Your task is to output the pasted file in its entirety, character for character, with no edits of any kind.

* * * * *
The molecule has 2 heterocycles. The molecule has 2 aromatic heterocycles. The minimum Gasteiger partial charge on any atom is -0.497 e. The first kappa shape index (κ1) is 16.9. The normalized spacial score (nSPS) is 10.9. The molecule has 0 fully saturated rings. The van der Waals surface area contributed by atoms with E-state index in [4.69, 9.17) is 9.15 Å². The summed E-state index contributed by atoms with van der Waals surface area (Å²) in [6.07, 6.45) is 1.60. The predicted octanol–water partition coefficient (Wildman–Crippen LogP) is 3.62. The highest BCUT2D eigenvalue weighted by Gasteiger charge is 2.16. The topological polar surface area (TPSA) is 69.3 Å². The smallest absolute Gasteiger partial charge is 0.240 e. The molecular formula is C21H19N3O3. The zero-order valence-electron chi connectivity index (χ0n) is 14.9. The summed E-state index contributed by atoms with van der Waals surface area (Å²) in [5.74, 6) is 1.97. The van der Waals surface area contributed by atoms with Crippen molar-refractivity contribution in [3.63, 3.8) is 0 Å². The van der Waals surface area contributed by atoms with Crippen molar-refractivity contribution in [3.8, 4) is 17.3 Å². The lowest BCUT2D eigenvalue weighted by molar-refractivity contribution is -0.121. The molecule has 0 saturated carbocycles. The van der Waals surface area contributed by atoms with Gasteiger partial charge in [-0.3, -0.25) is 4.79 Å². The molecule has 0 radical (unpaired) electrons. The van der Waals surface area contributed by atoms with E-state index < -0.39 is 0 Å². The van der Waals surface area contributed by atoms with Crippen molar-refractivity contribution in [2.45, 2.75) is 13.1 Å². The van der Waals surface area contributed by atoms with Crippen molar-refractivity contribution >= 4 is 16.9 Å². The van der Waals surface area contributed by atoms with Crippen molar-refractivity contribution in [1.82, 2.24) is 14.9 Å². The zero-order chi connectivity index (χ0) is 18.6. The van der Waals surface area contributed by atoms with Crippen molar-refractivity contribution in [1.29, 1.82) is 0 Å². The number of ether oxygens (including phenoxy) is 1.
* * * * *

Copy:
The molecule has 2 heterocycles. The molecule has 2 aromatic heterocycles. The minimum Gasteiger partial charge on any atom is -0.497 e. The first kappa shape index (κ1) is 16.9. The normalized spacial score (nSPS) is 10.9. The molecule has 0 fully saturated rings. The van der Waals surface area contributed by atoms with E-state index in [4.69, 9.17) is 9.15 Å². The summed E-state index contributed by atoms with van der Waals surface area (Å²) in [6.07, 6.45) is 1.60. The predicted octanol–water partition coefficient (Wildman–Crippen LogP) is 3.62. The highest BCUT2D eigenvalue weighted by Gasteiger charge is 2.16. The topological polar surface area (TPSA) is 69.3 Å². The smallest absolute Gasteiger partial charge is 0.240 e. The molecular formula is C21H19N3O3. The zero-order valence-electron chi connectivity index (χ0n) is 14.9. The summed E-state index contributed by atoms with van der Waals surface area (Å²) in [5.74, 6) is 1.97. The van der Waals surface area contributed by atoms with Crippen molar-refractivity contribution in [3.63, 3.8) is 0 Å². The van der Waals surface area contributed by atoms with Crippen molar-refractivity contribution in [3.8, 4) is 17.3 Å². The lowest BCUT2D eigenvalue weighted by molar-refractivity contribution is -0.121. The molecule has 0 saturated carbocycles. The van der Waals surface area contributed by atoms with Gasteiger partial charge in [-0.3, -0.25) is 4.79 Å². The molecule has 0 radical (unpaired) electrons. The van der Waals surface area contributed by atoms with E-state index < -0.39 is 0 Å². The van der Waals surface area contributed by atoms with Crippen molar-refractivity contribution in [2.45, 2.75) is 13.1 Å². The van der Waals surface area contributed by atoms with Crippen molar-refractivity contribution >= 4 is 16.9 Å². The van der Waals surface area contributed by atoms with Crippen molar-refractivity contribution in [1.82, 2.24) is 14.9 Å². The zero-order chi connectivity index (χ0) is 18.6. The van der Waals surface area contributed by atoms with Crippen molar-refractivity contribution in [1.29, 1.82) is 0 Å². The number of ether oxygens (including phenoxy) is 1.